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0

I have a few observations and suggestions: Do not create a DATE table when all you need is an element (column) for the date of the POST. Generally speaking, a table with nothing but a meaningless ID and one other column is a good indication that you need to look hard at whether all you really need is the non-key column. Consider CATEGORY, this also has ...


4

Will you be ranking the billions of web sites? If so, then on-the-fly and recompute-all are out of the question. Instead, have a background task working on the problem. For display, show the info that is in the table, possibly out of date by a day or two (depending on how long it takes to recalc). Put the ranking in a separate table, with only website_id ...


1

The Products table should contain static data about the products (name, sku, weight, etc). Dynamic data such as quantity on hand and location (bin number, shelf number, whatever) should be contained in a separate Inventory table. In fact, if location is stable enough, it could instead be in the Products table. Whoever wrote the description of the dispatch ...


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I'm assuming you'll use a appointment_date field. If so I would partition the table by [appointment_date and location_id] OR appointment_date only depending on what type of queries you'll be running most the time. Mysql supports many type of partitioning and sub-partition. 18 MR (millions rows) / years is not much (especially if columns are mostly date and ...


3

A foreign key can't be made conditional so that is out of the question. The business rule appears to be that an employee can work for one and only one physical store. Given that, the super type of store has two sub-types as you suggested: Physical and Online. Each physical store may be staffed by one or more employees, and each employee must be assigned ...


1

You are talking about less than 5 queries per second. A well maintained database can handle 100 qps or more. A poorly handled db will melt down even with 5 qps. It is rarely a good idea to split a table artificially. It is usually a good idea to normalize repeated data. But don't normalize 'continuous' data, such as numbers, dates, floats, etc. What ...


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If this is a simple constraint issue on a FK then you might want to consider a CHECK CONTRAINT. Something similar to the below might work. CREATE TABLE Employee ( <Your Columns>, TransStoreId integer CHECK (TransStoreId != 2) -- Assuming 'ONLINE_TYPE' id is 2 );


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You might be able to find somebody else's design for an order fulfillment system in one of the models presented in database answers.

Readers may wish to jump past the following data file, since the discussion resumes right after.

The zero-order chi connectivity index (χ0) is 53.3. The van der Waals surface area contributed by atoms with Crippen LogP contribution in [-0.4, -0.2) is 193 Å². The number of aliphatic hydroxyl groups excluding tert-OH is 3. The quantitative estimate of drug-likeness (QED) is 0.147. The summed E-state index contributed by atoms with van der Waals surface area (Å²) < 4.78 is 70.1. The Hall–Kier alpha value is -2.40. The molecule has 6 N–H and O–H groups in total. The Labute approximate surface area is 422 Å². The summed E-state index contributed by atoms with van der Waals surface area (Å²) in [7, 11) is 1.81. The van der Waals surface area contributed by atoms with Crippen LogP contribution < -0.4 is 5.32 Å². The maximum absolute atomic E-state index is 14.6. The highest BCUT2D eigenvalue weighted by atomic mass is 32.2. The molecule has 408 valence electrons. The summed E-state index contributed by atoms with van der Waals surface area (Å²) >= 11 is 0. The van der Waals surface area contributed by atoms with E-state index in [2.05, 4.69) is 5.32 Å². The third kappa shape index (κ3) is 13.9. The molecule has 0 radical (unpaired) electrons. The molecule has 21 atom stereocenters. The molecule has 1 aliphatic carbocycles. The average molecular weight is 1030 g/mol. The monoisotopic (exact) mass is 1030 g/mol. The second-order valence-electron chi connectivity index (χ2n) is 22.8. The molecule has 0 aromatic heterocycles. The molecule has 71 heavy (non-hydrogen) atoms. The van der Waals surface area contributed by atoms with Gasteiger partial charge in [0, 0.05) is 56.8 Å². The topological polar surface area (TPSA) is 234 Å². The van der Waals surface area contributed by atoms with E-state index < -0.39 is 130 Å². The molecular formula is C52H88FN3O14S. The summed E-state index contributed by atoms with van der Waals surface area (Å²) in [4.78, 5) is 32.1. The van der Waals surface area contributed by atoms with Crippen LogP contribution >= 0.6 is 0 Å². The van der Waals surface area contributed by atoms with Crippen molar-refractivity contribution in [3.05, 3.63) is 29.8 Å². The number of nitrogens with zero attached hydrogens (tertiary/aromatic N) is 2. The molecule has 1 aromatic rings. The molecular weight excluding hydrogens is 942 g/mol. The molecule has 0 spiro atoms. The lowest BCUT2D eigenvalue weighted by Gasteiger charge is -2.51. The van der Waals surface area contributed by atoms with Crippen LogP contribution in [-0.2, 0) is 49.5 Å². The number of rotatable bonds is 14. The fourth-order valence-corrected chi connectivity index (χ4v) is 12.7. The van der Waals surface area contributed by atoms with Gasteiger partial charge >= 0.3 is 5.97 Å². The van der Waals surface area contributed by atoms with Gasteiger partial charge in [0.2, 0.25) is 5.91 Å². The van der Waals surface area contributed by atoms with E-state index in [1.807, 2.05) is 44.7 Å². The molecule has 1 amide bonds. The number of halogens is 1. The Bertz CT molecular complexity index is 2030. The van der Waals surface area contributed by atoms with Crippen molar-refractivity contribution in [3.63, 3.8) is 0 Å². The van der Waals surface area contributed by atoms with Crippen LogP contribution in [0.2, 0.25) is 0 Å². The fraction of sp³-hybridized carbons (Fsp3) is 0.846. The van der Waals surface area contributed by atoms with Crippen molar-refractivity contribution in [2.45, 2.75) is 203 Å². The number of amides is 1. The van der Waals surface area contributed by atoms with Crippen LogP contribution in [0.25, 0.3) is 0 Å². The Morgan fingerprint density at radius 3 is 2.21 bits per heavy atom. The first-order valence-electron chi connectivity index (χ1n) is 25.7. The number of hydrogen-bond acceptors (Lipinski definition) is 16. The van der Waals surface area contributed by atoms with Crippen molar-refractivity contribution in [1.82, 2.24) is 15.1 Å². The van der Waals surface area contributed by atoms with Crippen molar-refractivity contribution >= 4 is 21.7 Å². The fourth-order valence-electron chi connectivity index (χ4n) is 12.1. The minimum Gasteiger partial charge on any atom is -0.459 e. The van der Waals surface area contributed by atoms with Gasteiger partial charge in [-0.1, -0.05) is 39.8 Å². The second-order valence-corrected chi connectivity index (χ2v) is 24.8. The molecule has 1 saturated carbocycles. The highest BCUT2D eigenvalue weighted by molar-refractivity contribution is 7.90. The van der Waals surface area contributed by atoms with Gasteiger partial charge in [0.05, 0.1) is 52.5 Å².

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Presumably the Disp_id is a non-unique field as you'll have an order table which contains the customer name / delivery address etc so you'll have an order has 1-+ dispatches The product table will cant be a 1-1 relationship with dispatch otherwise only one person would ever be able to order that product regardless of how many they order so the product -> ...


1

I would state it like this: Each Person may be the holder of one or more Accounts. Each Account must be held by one and only one Person. Given that, let's address a few of the questions and statements posed: Person do not have necessarily one Account (can be null) The Account would not be null. Instead, there just wouldn't be a row in Account for ...


1

An Account belongsTo a Person. A person can exist without an account. If a Person hasOne Account, then Account's primary key should also be a foreign key to People. create table people ( person_id int primary key, meta1 text, meta2 text ); create table accounts ( person_id int primary key references people(person_id) on delete cascade, meta1 ...


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Looks good if you want a Person to have 0 or many Accounts. If a Person can only have a maximum of 1 Account, then I'd put the account details in the Person table.


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If the only thing that inserts / updates data in this table is an out-of-hours process I'd be tempted to apply as many indexes as you can. 999 are allowed for a SQL Server 2012 table. You can determine how many you need using the Database Tuning Advisor. Obviously this will slow down the load process and consume a lot more disk space - both from the ...


4

This isn't really a database administration question, but... Firstly, your pattern does not prevent entries like this: XXXINT123abogus, because it does not say that "INT" or "NINT" should be at the beginning of the string, neither does it say that the lowercase letter, if it's there, should be the last symbol of the string. You may want to try something ...


0

In the ideal world developers should have no rights in a production database. But we do not live there. If you want your developer to have the role as helpdesk in case of problems then you might give him select rights to check the data. If the data in the database needs to be 'adapted' then this is more the task of the DBA or somebody else.


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For your first database class and first attempt at an ER Diagram (ERD) I think you have done a great job! I'd like to give you some feedback in the context of the process I use to break down a set of requirements like you were given and create a draft diagram. Hopefully by taking this approach I'll help you in your development of the skill of ER modeling ...


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For a Start you need Dependent Id as Primary Key in you Dependent table (Identity / Autonumber). If an employee works on multiple project you need a look up table for employee and Project, you shouldn't link Employee to project directly. Same as Project if there are multiple locations for Department, you need separate table to maintain look up between ...